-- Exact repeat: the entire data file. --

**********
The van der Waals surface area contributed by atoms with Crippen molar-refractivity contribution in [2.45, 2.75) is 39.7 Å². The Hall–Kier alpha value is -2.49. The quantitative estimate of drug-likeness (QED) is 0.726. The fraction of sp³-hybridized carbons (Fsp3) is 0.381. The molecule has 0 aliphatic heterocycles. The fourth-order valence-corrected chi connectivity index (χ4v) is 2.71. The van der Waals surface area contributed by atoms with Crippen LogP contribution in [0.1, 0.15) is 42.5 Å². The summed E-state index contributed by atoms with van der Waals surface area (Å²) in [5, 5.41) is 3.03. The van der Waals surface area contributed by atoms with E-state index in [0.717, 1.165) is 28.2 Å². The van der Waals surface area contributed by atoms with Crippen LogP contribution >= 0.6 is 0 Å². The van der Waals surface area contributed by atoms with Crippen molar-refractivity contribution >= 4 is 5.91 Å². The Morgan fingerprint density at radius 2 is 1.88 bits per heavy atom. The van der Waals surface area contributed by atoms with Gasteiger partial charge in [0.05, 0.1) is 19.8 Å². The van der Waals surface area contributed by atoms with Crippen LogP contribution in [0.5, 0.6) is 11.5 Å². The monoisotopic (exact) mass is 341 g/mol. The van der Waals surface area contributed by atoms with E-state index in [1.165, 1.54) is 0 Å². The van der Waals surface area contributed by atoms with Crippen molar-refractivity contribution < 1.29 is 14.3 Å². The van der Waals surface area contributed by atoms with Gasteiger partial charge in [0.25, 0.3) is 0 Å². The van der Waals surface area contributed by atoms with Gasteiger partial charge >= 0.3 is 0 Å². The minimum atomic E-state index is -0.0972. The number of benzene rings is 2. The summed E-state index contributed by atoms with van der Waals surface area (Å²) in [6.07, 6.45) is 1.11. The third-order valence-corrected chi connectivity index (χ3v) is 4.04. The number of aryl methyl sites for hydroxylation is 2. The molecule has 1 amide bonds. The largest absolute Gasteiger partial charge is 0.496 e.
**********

The van der Waals surface area contributed by atoms with Crippen molar-refractivity contribution in [2.45, 2.75) is 39.7 Å². The Hall–Kier alpha value is -2.49. The quantitative estimate of drug-likeness (QED) is 0.726. The fraction of sp³-hybridized carbons (Fsp3) is 0.381. The molecule has 0 aliphatic heterocycles. The fourth-order valence-corrected chi connectivity index (χ4v) is 2.71. The van der Waals surface area contributed by atoms with Crippen LogP contribution in [0.1, 0.15) is 42.5 Å². The summed E-state index contributed by atoms with van der Waals surface area (Å²) in [5, 5.41) is 3.03. The van der Waals surface area contributed by atoms with E-state index in [0.717, 1.165) is 28.2 Å². The van der Waals surface area contributed by atoms with Crippen LogP contribution >= 0.6 is 0 Å². The van der Waals surface area contributed by atoms with Crippen molar-refractivity contribution >= 4 is 5.91 Å². The Morgan fingerprint density at radius 2 is 1.88 bits per heavy atom. The van der Waals surface area contributed by atoms with Gasteiger partial charge in [0.05, 0.1) is 19.8 Å². The van der Waals surface area contributed by atoms with Crippen LogP contribution in [0.5, 0.6) is 11.5 Å². The monoisotopic (exact) mass is 341 g/mol. The van der Waals surface area contributed by atoms with E-state index in [1.165, 1.54) is 0 Å². The van der Waals surface area contributed by atoms with Crippen molar-refractivity contribution < 1.29 is 14.3 Å². The van der Waals surface area contributed by atoms with Gasteiger partial charge in [0.25, 0.3) is 0 Å². The van der Waals surface area contributed by atoms with Gasteiger partial charge >= 0.3 is 0 Å². The minimum atomic E-state index is -0.0972. The number of benzene rings is 2. The summed E-state index contributed by atoms with van der Waals surface area (Å²) in [6.07, 6.45) is 1.11. The third-order valence-corrected chi connectivity index (χ3v) is 4.04. The number of aryl methyl sites for hydroxylation is 2. The molecule has 1 amide bonds. The largest absolute Gasteiger partial charge is 0.496 e.